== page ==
Sau Ying Lee
90 years old

Sau Ying Lee lost everything, twice.

Lee was born in 1924 in China, in the years between the last Emperor and the rise of Mao Zedong. She came from a well-to-do family, but when the communists took power, everything was taken from China’s rich families. Penniless, the Lee family escaped to Hong Kong, where Lee held three jobs to scrape together the money for plane tickets to the U.S., once it became clear that Hong Kong too, would be governed by the Communists.

The Lees moved here in 1972, when Saw Ying was 48. She never learned English, but worked as a babysitter and head of household for four children and eventually, five grandchildren, including her son Michael, now a teacher at LaFayette High School in Brooklyn.

At 91, her son, Michael Chung says, she was mentally alert and read the paper every day. “She believed the more we are informed, the better citizens we can become,” Chung said.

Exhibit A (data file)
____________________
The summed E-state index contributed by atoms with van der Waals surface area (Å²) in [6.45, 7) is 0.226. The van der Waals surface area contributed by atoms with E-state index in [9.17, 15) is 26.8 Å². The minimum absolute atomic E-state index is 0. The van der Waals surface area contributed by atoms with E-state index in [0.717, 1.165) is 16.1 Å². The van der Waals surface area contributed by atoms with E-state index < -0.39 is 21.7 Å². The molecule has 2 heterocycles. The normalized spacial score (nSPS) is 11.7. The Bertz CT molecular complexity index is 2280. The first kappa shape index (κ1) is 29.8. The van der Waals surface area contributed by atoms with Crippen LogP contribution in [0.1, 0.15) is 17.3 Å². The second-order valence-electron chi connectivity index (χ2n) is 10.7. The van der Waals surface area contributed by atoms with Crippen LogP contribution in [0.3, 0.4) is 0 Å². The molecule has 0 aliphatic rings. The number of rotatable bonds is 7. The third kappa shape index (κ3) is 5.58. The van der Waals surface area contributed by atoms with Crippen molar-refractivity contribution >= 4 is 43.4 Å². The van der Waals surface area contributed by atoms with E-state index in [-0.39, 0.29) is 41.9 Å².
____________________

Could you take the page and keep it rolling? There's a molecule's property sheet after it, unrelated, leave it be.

“Your birthday is coming up, I’m going to help you celebrate,” Lee told her grandson, Chung’s son in late September. Saw Yang Lee didn’t live to see that birthday. In the early morning hours of October 14, she became the 200th New Yorker to die in a traffic crash in 2014, walking across Canal Street near Elizabeth, a few blocks from her home of 40 years.

This collision happened on October 14, 2014 near Elizabeth Street and Canal Street in Manhattan. See details in the Mean Streets Tracker.

Mean Streets 2014: Who We Lost, How They Lived

Throughout 2014, WNYC tracked the 265 men, women and children killed in traffic crashes in New York City. In addition to reporting the circumstances of their deaths, we looked at who they were in life: mothers, fathers, grandparents, students, recent immigrants and native New Yorkers. To read some of their stories, click on a photograph.